3.2.  The first step is consider the status/condition of the bog and whether long-term restoration is needed (and is a conservation aim/objective).

3.3.  The next step (step 2) is to consider the water table modifying factor.  Evidence shows that bogs with low water tables are more vulnerable to N deposition (e.g. Limpens et al., 2003).  All bogs in the UK have suffered to a greater or lesser extent from drainage, peat extraction and nutrient enrichment, and consequently there are no intact and fully functioning raised bogs in the UK. This has left a legacy of disrupted hydrology, and on most sites results in a significantly lowered water table within the bog.  The critical part of any bog restoration involves restoration of the water table to the bog surface (+/- 10cm) throughout the year.  Bogs which experience periods of a month or more/year where the water table is lower than this will be more vulnerable, so sites where hydrology has not yet been fully restored and those where climate results in regular drought should be given greater protection.

3.4.  On this basis, where bog hydrology has not been fully restored and the bog is not active, the lower end of the critical load range (5kg/ha N) should be applied. This lower critical load should also be used on fully restored sites that have seasonally lower water tables for climatic reasons.

3.5.  Where the bog hydrology has been fully restored and there is active growth of bog Sphagna (i.e. Sphagnum papillosum, Sphagnum magellanicum and Sphagnum capillifolium) over the majority of the site, a higher critical load within the range may be applied if appropriate based on precipitation level (as described in section 2.2 above and Figure 1 step 3 below).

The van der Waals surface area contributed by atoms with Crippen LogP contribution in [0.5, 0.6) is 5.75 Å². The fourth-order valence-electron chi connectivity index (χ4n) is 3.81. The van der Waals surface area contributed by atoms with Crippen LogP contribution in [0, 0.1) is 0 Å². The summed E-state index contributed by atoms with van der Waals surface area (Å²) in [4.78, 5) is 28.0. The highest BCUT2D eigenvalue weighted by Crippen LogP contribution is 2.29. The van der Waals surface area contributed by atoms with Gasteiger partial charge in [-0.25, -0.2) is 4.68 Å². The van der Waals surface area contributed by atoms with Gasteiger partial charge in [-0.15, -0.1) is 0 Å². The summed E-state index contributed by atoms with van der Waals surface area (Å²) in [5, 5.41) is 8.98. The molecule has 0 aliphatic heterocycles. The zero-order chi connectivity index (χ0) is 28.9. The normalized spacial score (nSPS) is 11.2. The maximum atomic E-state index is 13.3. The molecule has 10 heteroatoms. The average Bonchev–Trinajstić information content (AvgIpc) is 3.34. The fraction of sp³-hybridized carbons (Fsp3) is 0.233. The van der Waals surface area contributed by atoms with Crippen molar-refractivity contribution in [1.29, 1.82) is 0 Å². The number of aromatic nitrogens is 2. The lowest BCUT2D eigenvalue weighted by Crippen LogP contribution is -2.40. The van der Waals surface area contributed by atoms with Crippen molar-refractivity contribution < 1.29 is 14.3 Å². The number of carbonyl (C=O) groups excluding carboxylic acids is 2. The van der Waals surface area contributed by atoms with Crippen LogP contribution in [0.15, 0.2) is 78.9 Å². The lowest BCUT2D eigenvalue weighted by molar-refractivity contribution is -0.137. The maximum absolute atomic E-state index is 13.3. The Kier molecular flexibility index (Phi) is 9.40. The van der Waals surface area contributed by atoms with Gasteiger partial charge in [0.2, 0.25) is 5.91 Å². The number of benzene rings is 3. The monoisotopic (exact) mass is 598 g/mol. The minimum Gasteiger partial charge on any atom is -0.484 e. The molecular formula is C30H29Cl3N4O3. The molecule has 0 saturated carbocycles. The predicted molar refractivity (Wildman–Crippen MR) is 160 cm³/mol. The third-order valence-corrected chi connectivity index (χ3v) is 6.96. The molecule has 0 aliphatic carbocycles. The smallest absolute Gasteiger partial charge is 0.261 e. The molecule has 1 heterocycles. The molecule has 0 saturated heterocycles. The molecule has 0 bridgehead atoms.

3.6.  The third step is to consider the precipitation modifier, using the approach developed in the UK status report (July 2011). 

The Air Pollution Information Systems includes a tool to identify the relevant rainfall band.

4.    References

Joint Nature Conservation Committee (2011). Towards an assessment of the state of UK

Peatlands, JNCC report No. 445.  http://ipbes.unepwcmc-004.vm.brightbox.net/system/assessment/187/references/files/542/original/jncc445_web.pdf?1364217180

Natural England (2011).  England's peatlands: carbon storage and greenhouse gases (NE257) http://publications.naturalengland.org.uk/publication/30021?category=24011

RoTAP (2012). Review of Transboundary Air Pollution: AcidificationEutrophication and Ground-level Ozone. Report for Defra and the Devolved Administrations.   http://www.rotap.ceh.ac.uk/home

Achermann, B. & Bobbink, R. (2003).  Empirical Critical Loads for Nitrogen.  Proceedings of an Expert Workshop, Berne, 11-13 November 2002.  SAEFL.

Bobbink, R. & Hettelingh, J.P. (eds).  (2011).  Review and revision of empirical critical loads and dose-response relationships.  Proceedings of an expert workshop, Noordwijkerhout, 23-25 June 2010.  Published by RIVM.  http://www.rivm.nl/bibliotheek/rapporten/680359002.pdf

Limpens, J., Berendse, F. & Klees, H. (2003).  N deposition affects N availability in interstitial water, growth of Sphagnum and invasion of vascular plants in bog vegetation. New Phytologist, Vol 157, Issue 2; 339-347.

Hall, J., Emmett, B., Garbutt, A., Jones, L., Rowe, E., Sheppard, L., Vanguelova, E., Pitman, R., Britton, A., Hester, A., Ashmore, A., Power, S., Caporn, S. (2011).  UK Status Report July 2011:  Update to empirical critical loads of nitrogen Report to Defra under contract AQ801 Critical Loads and Dynamic Modelling.  http://cldm.defra.gov.uk/PDFs/UK_status_report_2011_finalversion_July2011_v2.pdf




1 Natural England, Natural Resources Wales, Scottish Natural Heritage and Northern Ireland Environment Agency.